Sentinel Marine arrived on the Offshore Shipping scene in 2011 when an office was established in Singapore and new Khiam Chuan Marine designed 59.25m long/62t bollard pull Anchor Handling Tug Supply vessels (AHTS) were speculatively ordered on 25th July 2011 from Nam Cheong, and built at the Fujian South East Shipyard, with the aim of building up and operating a fleet in Asia. The first three were to be named Able Sentinel, Daring Sentinel and Epic Sentinel. However, whilst the AHTS newbuilds were progressing, some interested parties approached Sentinel Marine with an immediate need for such ships so the first three on order were sold prior to delivery. Hull SK65 was the first to be sold in October 2012 with SK67 disposed of in November that year. The fitting of twin bow thrusters was one of the main attractions of these 75m vessels. The company ordered replacement tonnage but has since built and resold prior to delivery around a dozen or more vessels in this manner.

First Watch

In late 2012 the decision was taken to enter the North Sea market and a new Aberdeen office was established, and registered from 10th April 2013. The Aberdeen base primarily looks after the ERRV business in the North Sea whilst the Singapore office is responsible for all new builds (ordering the vessels, supervision during construction and sale and purchase of vessels as and when required).


The market in the North Sea was buoyant and in particular the Emergency Recovery & Rescue Vessel (ERRV) fleet at that time consisted of a significantly high proportion of older vessels. This expansion required an order for 8 ERRVs to provide a suitably backed-up service to clients. A charter fleet of ERRVs (known previously as standby vessels) needs a relief vessel in order to provide a 365 day per year service to customers. This permits each ship to be relieved, allowing them to return to port to change crews and replenish on-board supplies in rotation. The basic requirements for an ERRV in the North Sea are quite high. The UKCS has the highest requirements and standards of all the North Sea sectors. A standard vessel must be able to rescue and accommodate up to 300 people. Sentinel’s ERRV’s are being built to accommodate more than 300 persons and house advanced medical facilities, a dormitory for twenty beds, seated areas, toilets and showers. They can also perform emergency towing and are equipped with dynamic positioning systems. In partnership with Maas Capital Investments, an investment fund of ABN AMRO Group with a focus on the offshore oil and gas industry, the first four ERRVs were ordered on 18th May 2013 with an option for a further four as part of a project exceeding £100 million. Just prior to this, the company’s first PSV, Hull 487E, was launched on 28th March 2013.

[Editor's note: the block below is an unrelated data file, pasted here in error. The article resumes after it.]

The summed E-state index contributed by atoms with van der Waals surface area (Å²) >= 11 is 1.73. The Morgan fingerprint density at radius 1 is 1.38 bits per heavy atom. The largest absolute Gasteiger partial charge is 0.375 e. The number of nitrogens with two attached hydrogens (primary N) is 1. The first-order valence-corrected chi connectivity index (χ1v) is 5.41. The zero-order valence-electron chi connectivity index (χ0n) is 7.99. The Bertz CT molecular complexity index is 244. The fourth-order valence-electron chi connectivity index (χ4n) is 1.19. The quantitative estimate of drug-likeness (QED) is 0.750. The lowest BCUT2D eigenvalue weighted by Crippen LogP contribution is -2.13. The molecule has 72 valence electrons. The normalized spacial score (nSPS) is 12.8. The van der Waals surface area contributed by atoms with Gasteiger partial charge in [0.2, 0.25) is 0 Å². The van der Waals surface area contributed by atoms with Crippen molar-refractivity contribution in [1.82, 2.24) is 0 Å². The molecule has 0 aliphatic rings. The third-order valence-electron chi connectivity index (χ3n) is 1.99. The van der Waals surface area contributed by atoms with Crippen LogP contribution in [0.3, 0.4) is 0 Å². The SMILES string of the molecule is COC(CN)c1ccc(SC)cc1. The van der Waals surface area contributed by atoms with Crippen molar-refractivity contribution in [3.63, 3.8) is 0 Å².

The steel cutting for the first 61m ERRV (Hull SK85) took place at the Fujian Southeast Shipyard in China on 17th July 2013 and the 1,944gt Cygnus Sentinel (originally intended to be Cromarty Sentinel) was born with her keel laying following on 6th May 2014. Launch day was on 23rd August 2014 and the keel laying for Hull SK87 (Lundy Sentinel) followed four days later. The Fastnet Sentinel (Hull SK86) was launched on 29th September 2014 at the same yard followed by the Lundy Sentinel (Hull SK87) on 22nd December 2014. On 27th January 2015 the Fastnet Sentinel was delivered and deployed to the Falkland Islands. The Cygnus Sentinel was delivered 14th February 2015 before heading to the North Sea to begin a 5-year charter with Gaz de France on the Cygnus Gas Field, one of the largest gas fields in the southern North Sea. When the fleet of 8 ERRVs was ordered for the Aberdeen base there were around 125 ERRVs already at work in the North Sea with 60% of these being in excess of 40 years old or more. Most operators already had age stipulations with regard to the AHTS and PSV vessels being chartered and this routine was extended to ERRVs. Fuel consumption and emissions were lower and reliability was higher on Sentinel’s new offering of ERRVs, which placed the company at an advantage over competitors. Reliability is of huge importance because, if an ERRV suffers a failure, its associated oil or gas platform may have to cease production until the issue is resolved. Such a halt in output could cost in excess of $500,000 per day. ERRVs tend to be unique to the North Sea but Sentinel is confident that this manner of working could have a wider role beyond this region. The Lundy Sentinel was handed over on 19th August 2015 whilst on 25th June 2016 the Fastnet Sentinel made a notable transit through the Corinth Canal en-route to her next location of employment, Catania, Sicily. Hull SK88 became the last of the 61m ERRV quartet, was given the name Forties Sentinel and she was launched on 4th April 2015 and delivered on 25th February 2016.

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